Take, for instance, heating oil. Here in New England the price goes up, up, up. Now with automobile gas, you can just choose to drive less, but you have to have heat. The oil company brings the oil to your house and they tell you how much you will pay. You can't barter, you can't "talk them down." It's whatever they're charging and that's it. We have a contract with an oil company and they come every so often and fill up the tank. We don't even know the current price until we get the bill in the mail the next day. That's stressful.
That's why Ed and I want to be as independent as possible. The more you depend on others to do something, the more control you give away. I guess I'm one of these people that they talk about when they say, "If you want it done right, do it yourself." Not that I can do it right, but at least I know to show up on time, what deadlines are, how important a certain task is, etc. (I'm thinking now of a cleaning lady who cleaned our kitchen recently and was supposed to come back in 3 days to clean a laundry sink - never showed, never called, never heard from again.)
Specifically with heating, Ed can buy the wood, saw the wood, split the wood, and store the wood. Unless, God forbid, he had an accident or something, our heating with wood is pretty much dependent on Ed himself doing his job (which he does). For the same reason, when we move we want to get a generator and not depend on the electric company to keep things going in the event of an ice storm or something like that. Self-reliance.
I figure there are two keys to keeping your life as stress-free as possible. The first is my favorite prayer, the Serenity Prayer, which is familiar to most everyone. Change the things you can, accept the things you can't change, and having the wisdom to know the difference. I can't change the price of heating oil, but I can certainly move to a small, cozy house that can be heated almost totally with wood.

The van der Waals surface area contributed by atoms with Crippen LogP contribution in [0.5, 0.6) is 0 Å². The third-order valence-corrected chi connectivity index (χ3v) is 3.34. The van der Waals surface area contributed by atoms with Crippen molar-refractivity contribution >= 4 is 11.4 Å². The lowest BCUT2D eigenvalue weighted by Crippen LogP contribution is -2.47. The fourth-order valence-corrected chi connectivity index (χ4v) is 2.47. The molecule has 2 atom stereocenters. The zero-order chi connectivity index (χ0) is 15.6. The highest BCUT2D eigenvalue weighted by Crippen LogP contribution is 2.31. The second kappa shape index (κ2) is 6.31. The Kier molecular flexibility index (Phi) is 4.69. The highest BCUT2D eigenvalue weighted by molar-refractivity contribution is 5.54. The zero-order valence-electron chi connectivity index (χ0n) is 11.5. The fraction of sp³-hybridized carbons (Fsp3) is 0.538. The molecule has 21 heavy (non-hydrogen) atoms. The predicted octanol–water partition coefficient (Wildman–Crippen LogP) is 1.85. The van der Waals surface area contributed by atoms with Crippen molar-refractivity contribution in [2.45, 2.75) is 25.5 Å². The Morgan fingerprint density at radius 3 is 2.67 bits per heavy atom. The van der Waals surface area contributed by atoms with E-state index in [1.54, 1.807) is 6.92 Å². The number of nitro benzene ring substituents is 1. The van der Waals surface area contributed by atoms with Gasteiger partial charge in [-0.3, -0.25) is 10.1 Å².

The second key came from my friend Sally, and before her from Viktor Frankl in his book Man's Search for Meaning. Sally and I are medical transcriptionists and we "met" on an MT site, finally got to meet in person for a few days, and now "meet" again on the web. A question was asked on the site about how to deal with difficult dictators. Here is what Sally wrote:
When I get a dictator that is difficult for me, I always try to put myself in his/her shoes. Often I can hear in their voice that they are tired, rushed, frustrated, puzzled, concerned, happy, sad, or even if they just don't feel well. Sometimes, that alone helps me to "hear" better. I have even prayed for them. Theirs is not an easy job.That second step for me is found in her quote. It is attitude. Sally has a remarkable attitude toward dealing with difficult dictators. She becomes empathetic and relates to them on a different, more personal level. The same theme was written by Viktor Frankl, a Holocaust survivor. His book details what he learned from those horrible experiences. Here is what he had to say:
I can't repeat one sentence of dictation even at regular speed without tripping over my tongue. I don't know how they manage to get it out at the speed of light.
Everything can be taken from a man but ...the last of the human freedoms - to choose one's attitude in any given set of circumstances, to choose one's own way."So if we control the things we can (trying to simplify our lives and making decisions that enhance this goal), accept the things we can't control (having an accepting, peace-filled attitude), and really pay attention to the difference between to two (wisdom), we will be so much better off!
The use of the Serenity Prayer and its corresponding attitude adjustment can affect all areas of our lives - from eating to finances to how we spend our time and energy. Oh, I have so much more growing to do!